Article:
# What is the difference between wavefunction renormalization and field strength renormalization?

A while ago I asked a question asking what is field strength renormalization (What exactly is field strength renormalization?). I now have a better way of thinking about this, which is that it relates the one particle state of the free theory to an interacting theory. This renormalization changes the the probability of a one particle state being created after the field acts on the vacuum from 1 (in the free theory) to $$1/\sqrt{Z}$$ (in the interacting theory). We call $$\sqrt{Z}$$ the field strength renormalization. (As a side remark, this does mean that $$Z \geq 1$$ so that the probability $$1/\sqrt{Z}$$ is bounded above by 1? Why do we take the square root of $$Z$$?)

However I am still confused on what is the difference between field strength renormalization and wavefunction renormalization. Many sources, including answers in the question linked above, state that they are the same. Other sources say that the wavefunction renormalization is $$Z$$ whereas the field strength renormalization is $$\sqrt{Z}$$. Which one is correct? If they are the same, why do both terminologies exist but are used in different contexts? If they are different, what is the difference other than one is $$\sqrt{Z}$$ and the other is $$Z$$?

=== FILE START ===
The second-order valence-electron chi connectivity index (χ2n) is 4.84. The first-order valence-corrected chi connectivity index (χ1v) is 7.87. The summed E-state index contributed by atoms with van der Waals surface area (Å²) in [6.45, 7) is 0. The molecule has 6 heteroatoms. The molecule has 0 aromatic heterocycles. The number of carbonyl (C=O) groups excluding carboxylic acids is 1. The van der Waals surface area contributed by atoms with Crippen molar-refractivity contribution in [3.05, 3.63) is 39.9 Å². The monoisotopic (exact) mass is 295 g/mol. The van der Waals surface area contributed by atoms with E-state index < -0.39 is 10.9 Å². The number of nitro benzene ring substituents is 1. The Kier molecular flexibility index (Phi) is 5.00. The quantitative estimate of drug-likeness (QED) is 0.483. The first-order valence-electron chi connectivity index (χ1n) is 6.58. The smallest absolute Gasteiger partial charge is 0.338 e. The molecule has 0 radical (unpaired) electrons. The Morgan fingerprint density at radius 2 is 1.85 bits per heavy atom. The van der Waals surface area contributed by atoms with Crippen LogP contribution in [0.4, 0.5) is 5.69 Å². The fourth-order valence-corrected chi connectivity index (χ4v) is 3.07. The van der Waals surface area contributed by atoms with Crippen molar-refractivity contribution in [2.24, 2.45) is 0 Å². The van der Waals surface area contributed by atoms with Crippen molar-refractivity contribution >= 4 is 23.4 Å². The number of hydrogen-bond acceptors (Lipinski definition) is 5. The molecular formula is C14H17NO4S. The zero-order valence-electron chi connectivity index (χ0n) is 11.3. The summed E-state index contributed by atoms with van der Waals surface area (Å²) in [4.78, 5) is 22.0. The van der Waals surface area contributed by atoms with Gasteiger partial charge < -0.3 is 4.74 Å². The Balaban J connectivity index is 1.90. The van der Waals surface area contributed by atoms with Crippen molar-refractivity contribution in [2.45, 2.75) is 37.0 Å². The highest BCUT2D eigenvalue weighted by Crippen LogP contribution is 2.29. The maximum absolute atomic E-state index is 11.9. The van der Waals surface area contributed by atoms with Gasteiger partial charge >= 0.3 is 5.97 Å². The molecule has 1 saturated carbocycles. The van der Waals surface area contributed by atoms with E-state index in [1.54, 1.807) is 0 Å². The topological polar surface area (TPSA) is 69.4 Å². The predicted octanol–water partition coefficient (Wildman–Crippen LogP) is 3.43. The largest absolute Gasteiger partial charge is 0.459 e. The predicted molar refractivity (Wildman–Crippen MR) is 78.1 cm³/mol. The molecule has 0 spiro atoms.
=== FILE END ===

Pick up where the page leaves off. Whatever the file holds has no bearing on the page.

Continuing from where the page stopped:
• If each $\psi\to\sqrt Z\psi$ then $\bar\psi\psi\to Z\bar\psi\psi$, and this is easier to work with. It clearly does not matter if we call the renormalisation $\sqrt Z$ or $Z$, we all agree the symbol and how to calculate it. There is no ambiguity in the context that it appears. Dec 4, 2023 at 22:13
• @naturallyInconsistent Thank you, I see now why we take the square root of $Z$. Does this mean that $Z \geq 1$? Also, I am still confused on what is the difference between field strength and wavefunction renormalization. Dec 4, 2023 at 23:54
• There is no difference. Z>1 Dec 5, 2023 at 0:32
• @naturallyInconsistent Thank you. In that case howcome in some texts (such as Peskin & Schroeder) they use both terminology? Dec 5, 2023 at 3:24
• Because when you have two authors they can use different ones interchangeably? Also, if you think two things are the same thing, even as one person I would also use the terms interchangeably. Dec 5, 2023 at 4:16